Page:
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Dominic Green Europe World

Will coronavirus kill the eurozone?

Merkel fiddles while Rome goes bankrupt

April 9, 2020

5:50 PM

9 April 2020

5:50 PM

The familiar should be a consolation amid the terrible novelties of COVID-19, but the pandemic’s effects on the European Union threaten to turn familiar fiasco into dangerous novelty. As a weakened Angela Merkel faces Germany’s crisis of economic responsibility, and France floats the idea of issuing its own ‘corona bond’, the EU and its currency face what Emmanuel Macron would probably not want to call its Waterloo.

Henry Kissinger’s remark — ‘Who do I call if I want to speak to Europe?’ — has never seemed more true. Britain is leaving. France and Germany are at odds, with France emerging as the patron of the debt-stricken southern states and Germany, the dominant eurozone economy, wanting all the profit and none of the responsibility.

As the eurozone went off a cliff, the only unified European response to the outbreak of coronavirus was to ignore Italy’s call for help. In mid-March, Italy, its medical supplies exhausted, triggered the EU’s civil protection mechanism. Olaf Scholz, Germany’s finance minister, dismissed pan-EU action as ‘premature’. Not one of its euro-friends came to Italy’s assistance.

The German government promised credit guarantees worth €550 billion ($600 billion) to German companies. In France, Emmanuel Macron also promised to prop up private firms. But how many other EU states can credibly promise that, let alone afford it?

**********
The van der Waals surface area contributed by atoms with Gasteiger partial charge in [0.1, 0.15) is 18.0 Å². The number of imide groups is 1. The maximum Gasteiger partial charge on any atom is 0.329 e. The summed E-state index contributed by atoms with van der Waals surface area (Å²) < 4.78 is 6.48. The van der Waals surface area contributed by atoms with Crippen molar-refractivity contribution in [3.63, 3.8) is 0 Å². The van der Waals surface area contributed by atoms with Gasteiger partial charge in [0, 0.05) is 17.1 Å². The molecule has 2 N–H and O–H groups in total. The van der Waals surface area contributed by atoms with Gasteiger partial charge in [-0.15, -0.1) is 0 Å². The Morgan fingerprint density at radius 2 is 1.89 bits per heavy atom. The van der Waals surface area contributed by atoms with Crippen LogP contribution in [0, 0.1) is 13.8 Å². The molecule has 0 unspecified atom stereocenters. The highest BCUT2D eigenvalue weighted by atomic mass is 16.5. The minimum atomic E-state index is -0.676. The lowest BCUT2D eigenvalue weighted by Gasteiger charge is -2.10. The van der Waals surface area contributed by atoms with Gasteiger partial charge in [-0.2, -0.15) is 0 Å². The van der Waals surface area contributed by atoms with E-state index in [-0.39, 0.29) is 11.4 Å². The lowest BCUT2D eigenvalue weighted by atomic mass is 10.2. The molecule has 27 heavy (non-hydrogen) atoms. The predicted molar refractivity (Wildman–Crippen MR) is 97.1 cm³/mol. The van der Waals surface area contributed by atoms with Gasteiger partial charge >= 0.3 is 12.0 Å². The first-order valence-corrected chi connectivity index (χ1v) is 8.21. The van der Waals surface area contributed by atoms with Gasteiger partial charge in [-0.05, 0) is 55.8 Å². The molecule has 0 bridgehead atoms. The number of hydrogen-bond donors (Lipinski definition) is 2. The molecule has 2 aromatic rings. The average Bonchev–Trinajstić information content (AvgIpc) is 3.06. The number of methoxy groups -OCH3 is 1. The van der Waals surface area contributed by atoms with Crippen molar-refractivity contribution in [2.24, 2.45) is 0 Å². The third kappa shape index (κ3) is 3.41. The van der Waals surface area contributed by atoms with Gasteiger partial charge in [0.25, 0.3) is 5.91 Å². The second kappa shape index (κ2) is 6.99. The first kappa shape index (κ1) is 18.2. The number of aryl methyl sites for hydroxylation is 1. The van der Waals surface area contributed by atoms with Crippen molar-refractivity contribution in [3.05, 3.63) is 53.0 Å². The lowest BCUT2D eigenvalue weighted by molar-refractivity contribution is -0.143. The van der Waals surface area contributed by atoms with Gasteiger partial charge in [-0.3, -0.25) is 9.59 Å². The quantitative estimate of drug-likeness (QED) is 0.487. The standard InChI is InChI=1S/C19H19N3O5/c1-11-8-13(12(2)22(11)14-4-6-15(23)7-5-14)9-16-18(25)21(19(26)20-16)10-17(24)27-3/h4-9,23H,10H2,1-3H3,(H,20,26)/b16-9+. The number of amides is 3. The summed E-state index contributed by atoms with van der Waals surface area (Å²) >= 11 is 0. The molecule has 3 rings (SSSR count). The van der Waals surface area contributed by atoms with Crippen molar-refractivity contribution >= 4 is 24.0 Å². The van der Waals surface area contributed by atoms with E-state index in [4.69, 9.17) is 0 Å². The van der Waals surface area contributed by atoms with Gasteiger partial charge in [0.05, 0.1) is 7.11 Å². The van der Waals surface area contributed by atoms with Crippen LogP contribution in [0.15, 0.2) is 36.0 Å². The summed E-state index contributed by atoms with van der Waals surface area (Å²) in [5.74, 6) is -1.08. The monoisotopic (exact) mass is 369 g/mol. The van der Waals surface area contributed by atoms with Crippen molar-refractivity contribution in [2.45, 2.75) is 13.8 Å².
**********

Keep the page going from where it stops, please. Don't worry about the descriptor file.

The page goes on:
Not Greece, which is already effectively a bankrupt German satellite. Not Italy, which the epidemic has rendered effectively bankrupt all over again, placing it danger of Germany annexing its economy. Not Spain or Portugal, which are heading the same way.

The alliance of France and Germany is supposed to be the cornerstone of the Union. But when Emmanuel Macron calls for issuing a common eurozone ‘coronabond’, Angela Merkel refuses.

Macron seeks to use this crisis to force the final, perennially deferred stage of European union: turning the European Central Bank into something along the lines of the Federal Reserve after 1910, firing up the economies of southern Europe through debt mutualization and — crucially — printing money as the US is doing.


This would allow France a hand in spending Germany’s profits from its trade with the southern states. But Germany has painful historical memories about the political effects of debt — admittedly, less painful than the rest of Europe’s memories — and wants the profits of a consolidated European market, not the debts of the southern states. Merkel has said she would never accept debt mutualization ‘as long as I live’. The German high court has helpfully ruled that issuing pan-EU bonds would require a changing the German constitution.

This, Merkel’s ministers agree, is a problem for Brussels, not Berlin. On April 1, the Bundesbank, Germany’s central bank, declared against mutualizing eurozone debt through a shared ‘coronabond’. Instead the Bundesbank has kicked the problem back to Brussels, the ECB and its European Stability Mechanism (ESM), an emergency loan fund. The ESM is the thumbscrew which keeps the Greeks in debt. The Italians are in hurry to put out their hands. Claudio Borghiu, economic with the Lega party, rejects the ESM as a political ‘coercion mechanism’.

The economic and political strands of this problem are inseparable because they are identical. The development of the European superstate is stalled, and the failure to create a bank at its core like the Federal Reserve or the Bank of England is both a symptom and cause. The ECB is weak not by accident, but by design. The member states retain enough just enough power to keep the European Central Bank just weak enough, so there is no single market, only a mass of small national markets using the same currency. If they are not fortunate enough to be dependent upon Germany as economic partner (France) or patron (the Netherlands), they are unfortunate enough to be caught in Germany’s punitive and unpopular debtor’s prison.